Neither must we limit our discussion of racism to a woeful Church history of anti-Judaism which has sometimes led to anti-Semitism. Within this wider debate of the Church’s relationship with Israel there are many Christians who so love the Jews as God's chosen people that they resist and challenge her enemies on theological grounds. Challenging her enemies is quite one thing, but the problem is that this can (and in a minority of extreme cases does) degenerate into another example of racism, namely towards Arabs. To believe God still retains a plan and special place in His heart for the Jewish people is one thing. But this does not justify rejecting Arabs as evil and enemies of God purely because they are Arabs. Regarding this last point, quite the opposite in fact. Remember that as well as making a covenant with the Jewish people, God also made one with Hagar, the mother of Ishmael who fathered the Arab nation. Both peoples, then, have according to the Jewish and Christian Scriptures a special place in God’s heart, and just because He has set one aside for a particular revelatory purpose is not to the detriment of other. (I say this as a Gentile who is not a participant of either of these special covenants, but rather an adopted son.) An important caveat here is that Christian love for the Arab people does not mean one cannot be critical of Islam. Muslims and Christians are critical of each other's religion on theological grounds. That is not racism.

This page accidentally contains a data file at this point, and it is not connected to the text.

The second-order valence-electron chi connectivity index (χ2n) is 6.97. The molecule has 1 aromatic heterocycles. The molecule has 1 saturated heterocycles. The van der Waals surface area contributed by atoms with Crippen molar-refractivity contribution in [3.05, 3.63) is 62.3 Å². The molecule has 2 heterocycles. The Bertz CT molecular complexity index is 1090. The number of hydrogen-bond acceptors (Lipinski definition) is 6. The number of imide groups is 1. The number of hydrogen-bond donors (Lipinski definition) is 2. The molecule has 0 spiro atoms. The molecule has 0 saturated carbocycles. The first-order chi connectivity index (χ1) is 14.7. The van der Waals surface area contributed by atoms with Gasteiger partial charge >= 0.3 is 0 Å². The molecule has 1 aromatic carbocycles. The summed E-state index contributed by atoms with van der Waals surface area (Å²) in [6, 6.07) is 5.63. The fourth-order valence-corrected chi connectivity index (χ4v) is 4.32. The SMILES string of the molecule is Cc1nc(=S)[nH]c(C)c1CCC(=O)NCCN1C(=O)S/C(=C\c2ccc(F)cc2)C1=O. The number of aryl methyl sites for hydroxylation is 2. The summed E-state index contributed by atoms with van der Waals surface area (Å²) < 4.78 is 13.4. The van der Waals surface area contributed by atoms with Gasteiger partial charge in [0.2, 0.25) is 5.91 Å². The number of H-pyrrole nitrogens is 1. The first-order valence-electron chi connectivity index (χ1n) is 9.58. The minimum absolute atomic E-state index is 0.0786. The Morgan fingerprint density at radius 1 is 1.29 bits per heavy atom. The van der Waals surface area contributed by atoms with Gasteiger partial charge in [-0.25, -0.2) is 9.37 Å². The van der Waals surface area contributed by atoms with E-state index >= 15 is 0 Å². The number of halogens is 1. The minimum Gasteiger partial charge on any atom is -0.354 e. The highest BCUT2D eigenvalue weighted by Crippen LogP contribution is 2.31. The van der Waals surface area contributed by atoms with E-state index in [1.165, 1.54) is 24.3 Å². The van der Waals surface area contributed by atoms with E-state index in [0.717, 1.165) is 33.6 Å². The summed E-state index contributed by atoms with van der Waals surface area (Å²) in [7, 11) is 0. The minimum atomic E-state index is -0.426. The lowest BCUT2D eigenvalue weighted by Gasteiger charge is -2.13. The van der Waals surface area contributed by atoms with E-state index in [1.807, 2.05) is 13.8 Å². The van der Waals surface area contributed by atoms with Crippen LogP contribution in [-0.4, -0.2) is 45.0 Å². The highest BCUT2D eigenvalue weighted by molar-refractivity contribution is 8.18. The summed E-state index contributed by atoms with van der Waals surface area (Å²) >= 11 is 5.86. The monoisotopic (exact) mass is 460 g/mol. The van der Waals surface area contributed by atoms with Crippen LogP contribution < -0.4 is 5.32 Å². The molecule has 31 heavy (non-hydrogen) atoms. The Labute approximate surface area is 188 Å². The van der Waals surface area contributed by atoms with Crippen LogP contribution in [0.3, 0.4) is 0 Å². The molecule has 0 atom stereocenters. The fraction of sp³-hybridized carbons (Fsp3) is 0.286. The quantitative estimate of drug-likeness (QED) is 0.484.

Thus it behoves all of us, regardless of where we stand on this issue, to avoid unnecessarily inflammatory and sensational language to score theological points. Christian anti-Zionism, then, should at all costs avoid the language of anti-Judaism and anti-Israelism, which can lead to anti-Semitism, or at the very least be seen by unbelievers to be so, which is hardly a good Christian witness. Meanwhile, some Christian friends of Israel should take care not to use language which seems to condemn all Arabs. I suggest criticism of many Arab leaders is perfectly acceptable, and indeed this is where much of the fault lies in the current conflict (many Arabs, including Christian supercessionist, Muslim or atheist, I speak to constantly express frustration with their leaders’ inability to bring about real peace). But just as criticism of Israel should never be allowed to spill over into anti-Semitism, neither should criticism of woeful Arab political leadership spill over into racism towards all Arabs.